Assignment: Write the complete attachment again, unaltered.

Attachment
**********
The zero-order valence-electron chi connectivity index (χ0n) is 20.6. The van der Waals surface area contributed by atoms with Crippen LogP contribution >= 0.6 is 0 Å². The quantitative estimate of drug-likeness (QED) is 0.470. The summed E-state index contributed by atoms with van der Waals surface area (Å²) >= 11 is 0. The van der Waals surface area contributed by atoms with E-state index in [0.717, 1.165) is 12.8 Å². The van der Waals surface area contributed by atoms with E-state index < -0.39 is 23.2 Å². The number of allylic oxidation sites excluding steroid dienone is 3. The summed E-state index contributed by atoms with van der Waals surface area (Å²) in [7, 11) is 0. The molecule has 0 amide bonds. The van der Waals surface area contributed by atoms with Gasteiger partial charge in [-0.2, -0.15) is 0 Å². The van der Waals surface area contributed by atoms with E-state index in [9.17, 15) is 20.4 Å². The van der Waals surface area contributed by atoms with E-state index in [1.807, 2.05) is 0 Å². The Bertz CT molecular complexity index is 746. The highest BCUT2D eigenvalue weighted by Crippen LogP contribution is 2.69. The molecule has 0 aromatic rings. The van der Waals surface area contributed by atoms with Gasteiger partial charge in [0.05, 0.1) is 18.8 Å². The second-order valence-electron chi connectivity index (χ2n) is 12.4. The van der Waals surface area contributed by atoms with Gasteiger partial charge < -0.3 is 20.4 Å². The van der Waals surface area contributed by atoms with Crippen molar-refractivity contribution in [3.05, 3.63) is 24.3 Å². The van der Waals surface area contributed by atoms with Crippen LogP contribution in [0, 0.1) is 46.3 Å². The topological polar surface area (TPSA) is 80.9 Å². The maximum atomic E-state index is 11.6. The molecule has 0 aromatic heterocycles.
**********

The zero-order valence-electron chi connectivity index (χ0n) is 20.6. The van der Waals surface area contributed by atoms with Crippen LogP contribution >= 0.6 is 0 Å². The quantitative estimate of drug-likeness (QED) is 0.470. The summed E-state index contributed by atoms with van der Waals surface area (Å²) >= 11 is 0. The van der Waals surface area contributed by atoms with E-state index in [0.717, 1.165) is 12.8 Å². The van der Waals surface area contributed by atoms with E-state index < -0.39 is 23.2 Å². The number of allylic oxidation sites excluding steroid dienone is 3. The summed E-state index contributed by atoms with van der Waals surface area (Å²) in [7, 11) is 0. The molecule has 0 amide bonds. The van der Waals surface area contributed by atoms with Gasteiger partial charge in [-0.2, -0.15) is 0 Å². The van der Waals surface area contributed by atoms with E-state index in [9.17, 15) is 20.4 Å². The van der Waals surface area contributed by atoms with E-state index in [1.807, 2.05) is 0 Å². The Bertz CT molecular complexity index is 746. The highest BCUT2D eigenvalue weighted by Crippen LogP contribution is 2.69. The molecule has 0 aromatic rings. The van der Waals surface area contributed by atoms with Gasteiger partial charge in [0.05, 0.1) is 18.8 Å². The second-order valence-electron chi connectivity index (χ2n) is 12.4. The van der Waals surface area contributed by atoms with Gasteiger partial charge < -0.3 is 20.4 Å². The van der Waals surface area contributed by atoms with Crippen molar-refractivity contribution in [3.05, 3.63) is 24.3 Å². The van der Waals surface area contributed by atoms with Crippen LogP contribution in [0, 0.1) is 46.3 Å². The topological polar surface area (TPSA) is 80.9 Å². The maximum atomic E-state index is 11.6. The molecule has 0 aromatic heterocycles.